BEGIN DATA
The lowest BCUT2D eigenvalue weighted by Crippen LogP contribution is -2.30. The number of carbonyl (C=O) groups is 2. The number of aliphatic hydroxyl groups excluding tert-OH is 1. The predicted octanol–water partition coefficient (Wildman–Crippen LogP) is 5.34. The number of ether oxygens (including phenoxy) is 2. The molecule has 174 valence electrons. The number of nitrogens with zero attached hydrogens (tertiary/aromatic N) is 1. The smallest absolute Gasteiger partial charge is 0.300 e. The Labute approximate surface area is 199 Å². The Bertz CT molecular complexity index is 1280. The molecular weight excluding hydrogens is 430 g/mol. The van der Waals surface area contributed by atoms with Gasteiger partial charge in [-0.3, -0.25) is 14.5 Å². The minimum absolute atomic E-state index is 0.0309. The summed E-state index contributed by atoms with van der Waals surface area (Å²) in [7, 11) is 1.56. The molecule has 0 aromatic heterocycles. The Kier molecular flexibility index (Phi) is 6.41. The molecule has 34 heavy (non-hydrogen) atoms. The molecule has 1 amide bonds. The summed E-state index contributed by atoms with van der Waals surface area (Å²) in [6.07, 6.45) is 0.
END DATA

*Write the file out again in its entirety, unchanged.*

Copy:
The lowest BCUT2D eigenvalue weighted by Crippen LogP contribution is -2.30. The number of carbonyl (C=O) groups is 2. The number of aliphatic hydroxyl groups excluding tert-OH is 1. The predicted octanol–water partition coefficient (Wildman–Crippen LogP) is 5.34. The number of ether oxygens (including phenoxy) is 2. The molecule has 174 valence electrons. The number of nitrogens with zero attached hydrogens (tertiary/aromatic N) is 1. The smallest absolute Gasteiger partial charge is 0.300 e. The Labute approximate surface area is 199 Å². The Bertz CT molecular complexity index is 1280. The molecular weight excluding hydrogens is 430 g/mol. The van der Waals surface area contributed by atoms with Gasteiger partial charge in [-0.3, -0.25) is 14.5 Å². The minimum absolute atomic E-state index is 0.0309. The summed E-state index contributed by atoms with van der Waals surface area (Å²) in [7, 11) is 1.56. The molecule has 0 aromatic heterocycles. The Kier molecular flexibility index (Phi) is 6.41. The molecule has 34 heavy (non-hydrogen) atoms. The molecule has 1 amide bonds. The summed E-state index contributed by atoms with van der Waals surface area (Å²) in [6.07, 6.45) is 0.